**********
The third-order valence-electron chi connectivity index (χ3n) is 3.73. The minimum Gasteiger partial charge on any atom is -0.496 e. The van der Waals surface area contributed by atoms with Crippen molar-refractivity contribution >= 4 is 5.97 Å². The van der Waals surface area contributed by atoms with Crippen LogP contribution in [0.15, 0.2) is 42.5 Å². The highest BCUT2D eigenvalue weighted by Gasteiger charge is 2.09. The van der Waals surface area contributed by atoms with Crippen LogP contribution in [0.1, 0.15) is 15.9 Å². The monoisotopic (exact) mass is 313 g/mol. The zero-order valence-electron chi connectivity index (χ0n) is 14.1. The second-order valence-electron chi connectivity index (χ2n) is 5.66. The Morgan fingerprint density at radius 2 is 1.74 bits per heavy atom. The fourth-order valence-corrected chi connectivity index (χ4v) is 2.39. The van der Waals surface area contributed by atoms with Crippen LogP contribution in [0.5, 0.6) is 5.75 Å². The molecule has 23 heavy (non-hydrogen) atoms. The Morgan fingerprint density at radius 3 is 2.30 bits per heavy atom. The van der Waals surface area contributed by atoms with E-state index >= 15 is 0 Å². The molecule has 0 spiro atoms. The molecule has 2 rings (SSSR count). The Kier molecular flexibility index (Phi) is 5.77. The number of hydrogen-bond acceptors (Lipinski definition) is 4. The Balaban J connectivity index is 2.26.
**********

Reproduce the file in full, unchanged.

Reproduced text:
The third-order valence-electron chi connectivity index (χ3n) is 3.73. The minimum Gasteiger partial charge on any atom is -0.496 e. The van der Waals surface area contributed by atoms with Crippen molar-refractivity contribution >= 4 is 5.97 Å². The van der Waals surface area contributed by atoms with Crippen LogP contribution in [0.15, 0.2) is 42.5 Å². The highest BCUT2D eigenvalue weighted by Gasteiger charge is 2.09. The van der Waals surface area contributed by atoms with Crippen LogP contribution in [0.1, 0.15) is 15.9 Å². The monoisotopic (exact) mass is 313 g/mol. The zero-order valence-electron chi connectivity index (χ0n) is 14.1. The second-order valence-electron chi connectivity index (χ2n) is 5.66. The Morgan fingerprint density at radius 2 is 1.74 bits per heavy atom. The fourth-order valence-corrected chi connectivity index (χ4v) is 2.39. The van der Waals surface area contributed by atoms with Crippen LogP contribution in [0.5, 0.6) is 5.75 Å². The molecule has 23 heavy (non-hydrogen) atoms. The Morgan fingerprint density at radius 3 is 2.30 bits per heavy atom. The van der Waals surface area contributed by atoms with E-state index >= 15 is 0 Å². The molecule has 0 spiro atoms. The molecule has 2 rings (SSSR count). The Kier molecular flexibility index (Phi) is 5.77. The number of hydrogen-bond acceptors (Lipinski definition) is 4. The Balaban J connectivity index is 2.26.